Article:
KEIR RADNEDGE REPORTING —- Three items stand out on the agenda of FIFA Congress in Bahrain next month – concerning the future of the ethics chamber, the 2026 World Cup and the Palestine/Israel saga.
Originally the world football federation was due to hold its annual conference in Kuala Lumpur until the Malaysian government stated it would not permit Israeli delegates to enter the country.
This forced the late, embarrassing switch by the hosting Asian confederation to Bahrain, home to AFC president Sheikh Salman bin Ebrahim Al Khalifa.
This will be the first congress since all six regional confederations had the opportunity to fill their extra slots on the expanded FIFA Council, formerly the discredited and scandal-hit executive committee.
Item 13 – of all unfortunate numbers – concerns the ethics chamber.
Last year new president Gianni Infantino smuggled through congress a clause removing the guaranteed independence of the judicial committees.
Speculation remains rife, despite a denial from secretary-general Fatma Samoura, that Infantino will seek to replace investigator Cornel Borbely and judge Hans-Joachim Eckert.
Both are among the few senior survivors from the disgraced Sepp Blatter era, not that they have done the ‘old guard’ any favours: it was the Borbely/Eckert duo who oversaw life bans on many of the FIFAGate indictees.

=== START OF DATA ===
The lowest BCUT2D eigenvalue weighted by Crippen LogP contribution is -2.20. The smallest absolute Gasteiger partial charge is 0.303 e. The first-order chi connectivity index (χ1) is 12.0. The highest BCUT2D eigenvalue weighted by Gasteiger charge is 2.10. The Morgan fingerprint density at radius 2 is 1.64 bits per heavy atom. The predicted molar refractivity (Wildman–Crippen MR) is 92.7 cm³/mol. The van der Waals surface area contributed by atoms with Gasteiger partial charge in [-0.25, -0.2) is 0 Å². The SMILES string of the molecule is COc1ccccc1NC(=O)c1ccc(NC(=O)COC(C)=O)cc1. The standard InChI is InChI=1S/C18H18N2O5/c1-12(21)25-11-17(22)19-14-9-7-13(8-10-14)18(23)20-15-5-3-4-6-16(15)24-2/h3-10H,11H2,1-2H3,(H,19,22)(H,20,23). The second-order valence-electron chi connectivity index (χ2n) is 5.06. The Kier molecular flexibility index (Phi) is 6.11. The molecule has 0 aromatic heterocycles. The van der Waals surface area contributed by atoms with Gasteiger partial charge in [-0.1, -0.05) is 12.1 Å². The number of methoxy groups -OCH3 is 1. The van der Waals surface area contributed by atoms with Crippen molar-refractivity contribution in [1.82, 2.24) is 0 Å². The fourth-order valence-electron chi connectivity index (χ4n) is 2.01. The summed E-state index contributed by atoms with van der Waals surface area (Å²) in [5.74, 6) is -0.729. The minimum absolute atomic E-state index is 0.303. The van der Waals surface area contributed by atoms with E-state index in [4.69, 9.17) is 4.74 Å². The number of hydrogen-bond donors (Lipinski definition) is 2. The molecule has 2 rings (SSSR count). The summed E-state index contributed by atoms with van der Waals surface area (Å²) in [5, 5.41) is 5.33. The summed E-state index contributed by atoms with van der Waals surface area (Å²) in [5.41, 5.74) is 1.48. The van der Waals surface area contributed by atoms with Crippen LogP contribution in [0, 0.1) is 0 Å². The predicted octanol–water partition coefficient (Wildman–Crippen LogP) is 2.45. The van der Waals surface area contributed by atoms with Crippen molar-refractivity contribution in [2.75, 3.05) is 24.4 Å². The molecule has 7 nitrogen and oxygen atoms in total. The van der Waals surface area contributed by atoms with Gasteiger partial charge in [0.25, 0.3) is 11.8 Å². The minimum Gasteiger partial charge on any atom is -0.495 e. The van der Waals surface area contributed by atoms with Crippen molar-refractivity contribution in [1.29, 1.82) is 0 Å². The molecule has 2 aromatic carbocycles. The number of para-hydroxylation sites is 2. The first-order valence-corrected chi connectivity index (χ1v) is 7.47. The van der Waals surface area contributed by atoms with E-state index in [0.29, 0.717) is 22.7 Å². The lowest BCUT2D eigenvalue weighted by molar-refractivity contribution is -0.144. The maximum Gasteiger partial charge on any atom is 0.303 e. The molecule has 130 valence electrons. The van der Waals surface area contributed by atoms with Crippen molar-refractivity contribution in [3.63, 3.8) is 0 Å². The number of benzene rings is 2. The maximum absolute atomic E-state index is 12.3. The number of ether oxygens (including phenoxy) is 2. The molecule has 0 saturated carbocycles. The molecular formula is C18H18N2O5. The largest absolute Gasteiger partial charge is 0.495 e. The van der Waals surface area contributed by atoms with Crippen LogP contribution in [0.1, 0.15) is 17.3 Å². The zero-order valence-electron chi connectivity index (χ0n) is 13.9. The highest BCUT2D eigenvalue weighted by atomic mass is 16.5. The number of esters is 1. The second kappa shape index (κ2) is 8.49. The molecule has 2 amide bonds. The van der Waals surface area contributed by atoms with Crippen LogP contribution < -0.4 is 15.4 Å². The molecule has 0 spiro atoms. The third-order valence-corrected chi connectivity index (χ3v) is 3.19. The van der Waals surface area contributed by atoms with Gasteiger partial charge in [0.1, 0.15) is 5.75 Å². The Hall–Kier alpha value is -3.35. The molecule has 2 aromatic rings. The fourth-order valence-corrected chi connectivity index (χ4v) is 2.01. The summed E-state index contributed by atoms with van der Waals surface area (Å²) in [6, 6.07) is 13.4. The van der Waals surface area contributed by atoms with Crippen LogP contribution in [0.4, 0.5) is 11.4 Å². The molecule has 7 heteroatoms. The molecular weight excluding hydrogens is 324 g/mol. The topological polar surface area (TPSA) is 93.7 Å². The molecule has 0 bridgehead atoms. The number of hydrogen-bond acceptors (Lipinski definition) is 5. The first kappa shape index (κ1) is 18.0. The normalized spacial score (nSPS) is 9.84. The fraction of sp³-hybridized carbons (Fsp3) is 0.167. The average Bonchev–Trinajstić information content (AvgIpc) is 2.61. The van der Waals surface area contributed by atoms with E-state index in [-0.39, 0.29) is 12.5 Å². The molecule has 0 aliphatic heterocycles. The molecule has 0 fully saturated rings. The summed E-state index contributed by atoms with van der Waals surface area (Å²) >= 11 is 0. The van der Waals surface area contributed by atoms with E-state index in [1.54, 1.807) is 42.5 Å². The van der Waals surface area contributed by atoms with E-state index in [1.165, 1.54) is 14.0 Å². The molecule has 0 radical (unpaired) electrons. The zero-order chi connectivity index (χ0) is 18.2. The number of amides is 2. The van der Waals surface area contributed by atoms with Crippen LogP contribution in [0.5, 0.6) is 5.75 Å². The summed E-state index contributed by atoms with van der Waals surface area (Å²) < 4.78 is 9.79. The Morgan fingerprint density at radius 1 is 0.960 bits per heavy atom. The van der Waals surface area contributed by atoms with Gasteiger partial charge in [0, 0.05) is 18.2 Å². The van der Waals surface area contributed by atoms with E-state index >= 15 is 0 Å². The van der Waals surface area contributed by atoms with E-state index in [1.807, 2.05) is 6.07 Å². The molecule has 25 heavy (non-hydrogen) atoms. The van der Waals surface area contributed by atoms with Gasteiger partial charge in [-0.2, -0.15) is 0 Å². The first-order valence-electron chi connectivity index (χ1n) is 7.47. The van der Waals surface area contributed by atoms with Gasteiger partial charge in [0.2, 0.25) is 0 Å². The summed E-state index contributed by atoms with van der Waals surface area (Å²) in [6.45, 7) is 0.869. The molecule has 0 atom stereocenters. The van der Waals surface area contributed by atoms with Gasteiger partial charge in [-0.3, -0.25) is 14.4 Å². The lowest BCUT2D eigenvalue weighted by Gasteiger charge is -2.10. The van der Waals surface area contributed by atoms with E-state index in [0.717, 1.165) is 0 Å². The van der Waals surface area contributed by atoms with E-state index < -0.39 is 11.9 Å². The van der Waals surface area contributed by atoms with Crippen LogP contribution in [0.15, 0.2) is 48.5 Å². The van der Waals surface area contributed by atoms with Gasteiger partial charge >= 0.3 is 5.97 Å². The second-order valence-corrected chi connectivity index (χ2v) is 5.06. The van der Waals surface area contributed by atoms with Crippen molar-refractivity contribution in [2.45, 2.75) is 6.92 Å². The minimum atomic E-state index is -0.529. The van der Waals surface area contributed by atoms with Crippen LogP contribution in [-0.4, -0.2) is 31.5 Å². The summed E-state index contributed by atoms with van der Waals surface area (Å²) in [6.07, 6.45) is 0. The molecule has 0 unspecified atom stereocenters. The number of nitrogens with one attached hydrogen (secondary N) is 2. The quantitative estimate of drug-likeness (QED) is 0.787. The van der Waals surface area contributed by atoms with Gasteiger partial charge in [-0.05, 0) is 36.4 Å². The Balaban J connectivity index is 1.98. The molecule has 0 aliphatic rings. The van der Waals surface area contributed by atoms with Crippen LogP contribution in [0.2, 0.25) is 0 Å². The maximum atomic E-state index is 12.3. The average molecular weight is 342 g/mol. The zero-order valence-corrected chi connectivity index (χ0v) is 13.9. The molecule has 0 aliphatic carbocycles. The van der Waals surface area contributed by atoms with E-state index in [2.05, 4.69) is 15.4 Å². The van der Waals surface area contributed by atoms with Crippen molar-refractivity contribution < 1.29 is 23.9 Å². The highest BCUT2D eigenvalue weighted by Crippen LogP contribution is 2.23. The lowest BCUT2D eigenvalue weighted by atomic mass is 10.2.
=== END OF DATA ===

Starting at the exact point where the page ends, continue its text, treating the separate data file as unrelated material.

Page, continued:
German judge Eckert was also the man who banned Blatter and former FIFA vice-president Michel Platini and thus opened the route for Infantino to attain the presidency in February last year.
Further down the agenda item 14.1 concerns a joint proposal from the federations of Canada, Mexico and the United States that FIFA speed up the 2026 bidding schedule.
On Monday the trio confirmed a historic three-way bid for the 48-team finals but there is thought to be concern that the longer the race remains open the more the risk from other unspecified bids.
A vote by congress on recommendations from the council is currently scheduled for May 2020. The central/north Americans are hoping to persuade congress to approve a decision at least a year earlier.
This may meet opposition from federations who object to being railroaded into an award ahead of schedule.
Finally, the bland wording of item 14.3 on the agenda masks the increased tension between the federations of Palestine and Israel over the settlement clubs.
Six teams from Israeli settlements declared illegal by the United Nations are playing in Israeli competition. Palestine has objected that this contravenes FIFA statutes about the sovereignty of a national association.
Rather than forcing a direct congress confrontation this time around the PFA is playing the long game by first seeking a vote which would establish its right to govern all football on what it considers its own territory. It believes this would strengthen its hand in further negotiations – and, if necessary, back at congress next year.
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